Why are GLP-1 receptor agonists in short supply?


Address for correspondence: Professor Clifford J Bailey Health and Life Sciences, Aston University, Birmingham B4 7ET, UK
E-mail: c.j.bailey@aston.ac.uk

Br J Diabetes 2022;22:72


Key words: Glucagon-like peptide-1 receptor agonists, semaglutide, dulaglutide, supply, shortage

Concern has escalated during the spring and summer of 2022 as the Department of Health and Social Care (DHSC) issued notification that stocks of two once-weekly injected glucagon-like peptide-1 receptor agonists (GLP-1RAs) – semaglutide and dulaglutide – were dwindling.1,2 Without restrictions of usage, the DHSC anticipates that UK supplies of these medicines can last only until early 2023. Has the success of these medicines caught prescribers and manufacturers by surprise, or have warnings of shortages passed unheeded?

Various suggestions have been offered on how to reduce the use of semaglutide and dulaglutide temporarily. The DHSC proposes a temporary halt to new initiations of patients earmarked to receive these medicines, and dose-titration times could be extended for existing recipients to delay full-dose usage. The Pharmaceutical Services Negotiating Committee points to the availability of other members of the GLP-1RA class.3 However, increased demand for the other once-weekly GLP-1RA (exenatide) could also strain supplies, and switching to a once-daily injection of liraglutide may not be a comfortable manoeuvre for many patients. Similarly, transfer to oral semaglutide could be a challenge for patients and supplies. The problem has prompted a hasty consensus statement from the Primary Care Diabetes Society (PCDS), which provides a helpful table of dose equivalents if switching agents.4

Ironically, the shortage of GLP-1RAs coincides with further guidelines encouraging earlier and wider use of these agents in the glucose-lowering treatment algorithm for T2DM, especially for individuals who are overweight or obese and who have atherosclerotic cardiovascular disease.5,6 Although the growth in demand for GLP-1RAs is an international issue, a cynic might observe that, in contrast to other guidelines, the latest NICE guidance (NG28, 2022 version) leaves GLP-1RAs at the foot of the treatment algorithm.7 So if UK clinicians follow NICE guidance the shortage should have less impact than in some other countries. Whether the lowly positioning of GLP-1RAs by NICE in the treatment algorithm could have influenced procurement is another matter.

Manufacturers have previously flagged up the potential risk of a supply challenge for GLP-1RAs, and it is noted that the obesity indications for high doses of injected liraglutide (3mg/day) and semaglutide (2.4 mg/week) have received limited promotion, presumably to avoid diverting supplies away from diabetes. Production capacity cannot be expanded quickly since it relies on unique genetically modified cells, and the vaccination programme for Covid-19 has affected the availability of syringes. It may be expected that the recently approved dual incretin receptor agonist (GIP/GLP-1 receptor agonist) tirzepatide will be subject to similar supply pressures.

For the next few months, concerns about the use of a GLP-1RA may be changing from ‘can we afford it’ to ‘can we get it’, and while GLP-1RAs are the victims of their own success, it may be necessary to look to other glucose-lowering medications for temporary respite to maintain adequate glycaemic control.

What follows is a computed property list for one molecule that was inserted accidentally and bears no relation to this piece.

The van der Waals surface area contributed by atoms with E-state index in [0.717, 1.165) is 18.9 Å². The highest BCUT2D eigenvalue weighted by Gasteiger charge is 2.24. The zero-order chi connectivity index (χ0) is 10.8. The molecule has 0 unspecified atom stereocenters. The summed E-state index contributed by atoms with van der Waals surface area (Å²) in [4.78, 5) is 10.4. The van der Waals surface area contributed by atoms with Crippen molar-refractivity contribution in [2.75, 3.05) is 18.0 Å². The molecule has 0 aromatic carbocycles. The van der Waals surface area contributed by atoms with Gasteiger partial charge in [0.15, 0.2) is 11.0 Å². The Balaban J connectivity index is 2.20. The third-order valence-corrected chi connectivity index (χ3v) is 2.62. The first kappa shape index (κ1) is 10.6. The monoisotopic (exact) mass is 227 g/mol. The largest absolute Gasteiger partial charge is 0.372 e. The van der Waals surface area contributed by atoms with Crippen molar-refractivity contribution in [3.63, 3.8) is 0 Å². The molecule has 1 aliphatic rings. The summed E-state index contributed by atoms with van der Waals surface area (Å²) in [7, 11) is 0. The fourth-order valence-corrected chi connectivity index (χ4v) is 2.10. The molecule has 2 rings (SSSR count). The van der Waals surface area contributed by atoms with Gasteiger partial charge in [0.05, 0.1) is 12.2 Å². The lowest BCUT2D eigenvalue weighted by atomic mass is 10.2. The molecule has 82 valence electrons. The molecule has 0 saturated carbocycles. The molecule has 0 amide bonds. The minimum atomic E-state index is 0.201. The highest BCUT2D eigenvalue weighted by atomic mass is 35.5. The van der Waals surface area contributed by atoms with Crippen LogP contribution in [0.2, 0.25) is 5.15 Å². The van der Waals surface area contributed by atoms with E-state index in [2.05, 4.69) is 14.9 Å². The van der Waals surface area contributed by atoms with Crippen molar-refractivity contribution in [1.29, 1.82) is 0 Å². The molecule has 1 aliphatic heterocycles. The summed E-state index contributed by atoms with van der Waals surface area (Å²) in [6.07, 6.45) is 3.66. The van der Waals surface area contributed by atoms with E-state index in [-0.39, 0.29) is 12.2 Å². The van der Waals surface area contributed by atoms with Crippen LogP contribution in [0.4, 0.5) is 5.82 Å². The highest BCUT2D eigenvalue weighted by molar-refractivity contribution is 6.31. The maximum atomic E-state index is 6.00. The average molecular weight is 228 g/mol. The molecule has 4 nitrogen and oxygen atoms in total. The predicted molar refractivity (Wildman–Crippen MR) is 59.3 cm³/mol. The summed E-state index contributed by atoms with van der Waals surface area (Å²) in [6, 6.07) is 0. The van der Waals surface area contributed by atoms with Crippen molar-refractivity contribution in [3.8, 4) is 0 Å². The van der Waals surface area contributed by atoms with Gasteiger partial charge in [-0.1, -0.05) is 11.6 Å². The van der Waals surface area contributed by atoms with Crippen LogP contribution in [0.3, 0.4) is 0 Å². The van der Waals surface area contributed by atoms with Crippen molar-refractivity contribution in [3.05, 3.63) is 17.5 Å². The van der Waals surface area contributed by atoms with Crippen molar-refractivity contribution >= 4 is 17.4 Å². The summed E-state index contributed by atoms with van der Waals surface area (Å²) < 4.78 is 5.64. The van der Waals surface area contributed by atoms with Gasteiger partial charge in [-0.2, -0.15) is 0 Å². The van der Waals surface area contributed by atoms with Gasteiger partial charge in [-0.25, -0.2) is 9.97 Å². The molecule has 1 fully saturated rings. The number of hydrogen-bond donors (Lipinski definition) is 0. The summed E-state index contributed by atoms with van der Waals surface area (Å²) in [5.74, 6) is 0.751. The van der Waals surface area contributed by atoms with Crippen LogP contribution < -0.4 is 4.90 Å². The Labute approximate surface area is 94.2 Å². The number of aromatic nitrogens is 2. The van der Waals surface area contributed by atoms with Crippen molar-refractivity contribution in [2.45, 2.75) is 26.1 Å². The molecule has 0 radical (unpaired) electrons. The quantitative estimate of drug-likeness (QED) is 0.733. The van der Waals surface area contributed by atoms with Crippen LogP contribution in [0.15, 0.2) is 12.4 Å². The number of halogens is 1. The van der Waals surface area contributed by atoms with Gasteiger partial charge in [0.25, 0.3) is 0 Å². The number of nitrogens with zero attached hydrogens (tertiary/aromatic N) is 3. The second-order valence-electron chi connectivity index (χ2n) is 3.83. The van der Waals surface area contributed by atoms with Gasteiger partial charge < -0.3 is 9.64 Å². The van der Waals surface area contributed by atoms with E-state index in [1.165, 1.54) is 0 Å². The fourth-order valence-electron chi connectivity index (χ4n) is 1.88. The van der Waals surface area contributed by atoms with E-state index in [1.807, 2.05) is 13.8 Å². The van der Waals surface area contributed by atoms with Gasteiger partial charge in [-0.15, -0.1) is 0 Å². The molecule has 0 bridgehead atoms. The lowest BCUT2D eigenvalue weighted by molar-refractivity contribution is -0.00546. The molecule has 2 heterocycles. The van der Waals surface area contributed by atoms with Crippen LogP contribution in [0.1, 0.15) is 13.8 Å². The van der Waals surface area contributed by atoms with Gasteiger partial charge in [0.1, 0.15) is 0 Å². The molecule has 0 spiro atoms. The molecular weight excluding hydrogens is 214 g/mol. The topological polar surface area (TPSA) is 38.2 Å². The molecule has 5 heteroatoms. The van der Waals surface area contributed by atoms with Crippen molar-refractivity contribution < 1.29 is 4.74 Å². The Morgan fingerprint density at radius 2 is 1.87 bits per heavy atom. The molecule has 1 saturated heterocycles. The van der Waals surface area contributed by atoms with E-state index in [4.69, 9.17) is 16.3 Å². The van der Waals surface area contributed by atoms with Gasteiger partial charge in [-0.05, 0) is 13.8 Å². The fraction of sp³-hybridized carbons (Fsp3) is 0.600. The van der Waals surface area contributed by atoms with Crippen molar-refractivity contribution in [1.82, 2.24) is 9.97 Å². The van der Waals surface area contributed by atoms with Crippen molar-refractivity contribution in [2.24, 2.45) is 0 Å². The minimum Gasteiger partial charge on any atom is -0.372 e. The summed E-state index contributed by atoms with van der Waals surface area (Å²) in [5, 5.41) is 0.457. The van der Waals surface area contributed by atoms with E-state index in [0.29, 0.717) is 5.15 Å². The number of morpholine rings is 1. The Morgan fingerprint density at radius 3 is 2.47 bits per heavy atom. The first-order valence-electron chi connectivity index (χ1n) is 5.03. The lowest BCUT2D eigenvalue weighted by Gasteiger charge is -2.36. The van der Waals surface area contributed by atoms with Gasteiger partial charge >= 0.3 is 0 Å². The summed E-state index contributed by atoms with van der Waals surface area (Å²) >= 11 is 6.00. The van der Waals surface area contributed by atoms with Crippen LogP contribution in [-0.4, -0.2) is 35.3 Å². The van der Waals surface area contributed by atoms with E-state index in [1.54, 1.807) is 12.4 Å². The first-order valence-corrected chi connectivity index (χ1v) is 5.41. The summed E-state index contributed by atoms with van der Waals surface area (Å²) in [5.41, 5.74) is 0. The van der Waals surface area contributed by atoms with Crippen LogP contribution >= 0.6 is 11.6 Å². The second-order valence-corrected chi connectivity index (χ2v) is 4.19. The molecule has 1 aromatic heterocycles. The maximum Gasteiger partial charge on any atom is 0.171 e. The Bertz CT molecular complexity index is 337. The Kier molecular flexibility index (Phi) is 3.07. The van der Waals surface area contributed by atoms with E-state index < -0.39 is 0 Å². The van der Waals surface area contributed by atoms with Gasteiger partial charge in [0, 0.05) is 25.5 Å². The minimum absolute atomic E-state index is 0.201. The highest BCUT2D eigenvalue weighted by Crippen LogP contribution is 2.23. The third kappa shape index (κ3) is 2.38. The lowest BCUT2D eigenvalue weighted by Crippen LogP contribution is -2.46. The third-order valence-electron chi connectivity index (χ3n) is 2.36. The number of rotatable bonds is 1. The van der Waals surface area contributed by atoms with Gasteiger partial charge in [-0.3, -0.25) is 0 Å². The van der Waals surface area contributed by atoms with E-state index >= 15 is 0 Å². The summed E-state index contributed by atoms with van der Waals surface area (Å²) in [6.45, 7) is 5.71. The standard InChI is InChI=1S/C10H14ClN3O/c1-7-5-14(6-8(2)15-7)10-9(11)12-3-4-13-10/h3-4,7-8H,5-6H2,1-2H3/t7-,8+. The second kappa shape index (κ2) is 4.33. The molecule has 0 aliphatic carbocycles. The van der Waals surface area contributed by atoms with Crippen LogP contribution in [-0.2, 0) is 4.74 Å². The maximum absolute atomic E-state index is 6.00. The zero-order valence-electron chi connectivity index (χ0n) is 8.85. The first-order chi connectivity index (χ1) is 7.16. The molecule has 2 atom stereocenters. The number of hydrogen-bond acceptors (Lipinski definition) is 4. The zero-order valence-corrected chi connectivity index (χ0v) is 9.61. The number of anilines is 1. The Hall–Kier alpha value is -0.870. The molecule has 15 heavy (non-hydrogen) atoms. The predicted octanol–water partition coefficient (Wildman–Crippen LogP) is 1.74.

Conflict of interest The author declares no specific conflict of interest for this editorial, but discloses research support, honoraria and ad hoc advisory committee activities associated with several pharmaceutical companies interested in the treatment of diabetes and obesity.

Funding None.


  1. Department of Health and Social Care. Medicine Supply Notification MSN/2022/080 Semaglutide (Ozempic®). https://www.dispensingdoctor.org/wp-content/uploads/2022/10/MSN_2022_080_-Semaglutide-Ozempic%C2%AE-1mg-injection.pdf Accessed 14 October 2022
  2. Department of Health and Social Care. Medicine Supply Notification MSN/2022/079 Dulaglutide (Trulicity®). https://www.dispensingdoctor.org/wp-content/uploads/2022/10/MSN_2022_079-dulagtulide-all-strengths.pdf Accessed 14 October 2022
  3. Pharmaceutical Services Negotiating Committee, Medicine Supply Notification 30 September 2022. https://psnc.org.uk/our-news/medicine-supply-notification-semaglutide-ozempic-1mg-0-74ml-solution-for-injection-3ml-pre-filled-disposable-device/ Accessed 14 October 2022
  4. Beba H, Ranns C, Hambling C, Diggle J, Brown P. PCDS consensus statement: A strategy for managing the supply shortage of the GLP-1 RAs Ozempic and Trulicity. Diabetes Primary Care 2022;24(5). Available online athttps://diabetesonthenet.com/wp-content/uploads/PCDS-GLP-1-RA-shortage-statement.pdf Accessed 14 October 2022
  5. Davies MJ, Aroda VR, Collins BS, et al. Management of hyperglycaemia in type 2 diabetes, 2022.A consensus report by the American Diabetes Association (ADA) and the European Association for the Study of Diabetes (EASD). Diabetologia 2022 on-line ahead of print. https://doi.org/10.1007/s00125-022-05787-2
  6. Blonde L, Umpierrez GE, Reddy SS, et al. American Association of Clinical Endocrinology Clinical Practice Guideline: Developing a Diabetes Mellitus Comprehensive Care Plan—2022 Update. Clinical Practice Guidelines 2022; 26: 923-1049. https://doi.org/10.1016/j.eprac.2022.08.002
  7. National Institute for Health and Care Excellence. Type 2 diabetes in adults: management. NICE guideline [NG28]. https://www.nice.org.uk/guidance/ng28 (Last updated version June 2022) Accessed 14 October 2022